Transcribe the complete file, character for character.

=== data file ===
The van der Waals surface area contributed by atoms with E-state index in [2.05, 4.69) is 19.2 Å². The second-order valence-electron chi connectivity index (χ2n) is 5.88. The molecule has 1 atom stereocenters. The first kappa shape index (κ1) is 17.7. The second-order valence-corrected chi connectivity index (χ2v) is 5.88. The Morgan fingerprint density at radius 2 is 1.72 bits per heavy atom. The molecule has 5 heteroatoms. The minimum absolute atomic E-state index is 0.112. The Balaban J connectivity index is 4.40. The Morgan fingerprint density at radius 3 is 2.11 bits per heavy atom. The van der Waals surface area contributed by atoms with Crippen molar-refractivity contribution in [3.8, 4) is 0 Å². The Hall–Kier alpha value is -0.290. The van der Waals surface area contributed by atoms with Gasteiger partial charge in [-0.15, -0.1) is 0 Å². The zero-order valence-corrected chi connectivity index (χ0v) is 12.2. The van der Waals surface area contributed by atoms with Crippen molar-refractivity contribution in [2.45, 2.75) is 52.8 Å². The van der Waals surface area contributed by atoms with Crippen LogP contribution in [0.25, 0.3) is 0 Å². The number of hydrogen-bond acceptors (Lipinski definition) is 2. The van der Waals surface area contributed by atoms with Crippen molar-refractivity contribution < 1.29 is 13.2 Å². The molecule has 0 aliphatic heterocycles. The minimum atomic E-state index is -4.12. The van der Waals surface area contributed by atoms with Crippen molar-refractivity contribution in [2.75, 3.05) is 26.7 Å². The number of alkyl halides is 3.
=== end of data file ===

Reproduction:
The van der Waals surface area contributed by atoms with E-state index in [2.05, 4.69) is 19.2 Å². The second-order valence-electron chi connectivity index (χ2n) is 5.88. The molecule has 1 atom stereocenters. The first kappa shape index (κ1) is 17.7. The second-order valence-corrected chi connectivity index (χ2v) is 5.88. The Morgan fingerprint density at radius 2 is 1.72 bits per heavy atom. The molecule has 5 heteroatoms. The minimum absolute atomic E-state index is 0.112. The Balaban J connectivity index is 4.40. The Morgan fingerprint density at radius 3 is 2.11 bits per heavy atom. The van der Waals surface area contributed by atoms with Crippen molar-refractivity contribution in [3.8, 4) is 0 Å². The Hall–Kier alpha value is -0.290. The van der Waals surface area contributed by atoms with Gasteiger partial charge in [-0.15, -0.1) is 0 Å². The zero-order valence-corrected chi connectivity index (χ0v) is 12.2. The van der Waals surface area contributed by atoms with Crippen molar-refractivity contribution in [2.45, 2.75) is 52.8 Å². The van der Waals surface area contributed by atoms with Crippen LogP contribution in [0.25, 0.3) is 0 Å². The number of hydrogen-bond acceptors (Lipinski definition) is 2. The van der Waals surface area contributed by atoms with Crippen molar-refractivity contribution < 1.29 is 13.2 Å². The molecule has 0 aliphatic heterocycles. The minimum atomic E-state index is -4.12. The van der Waals surface area contributed by atoms with Crippen molar-refractivity contribution in [2.75, 3.05) is 26.7 Å². The number of alkyl halides is 3.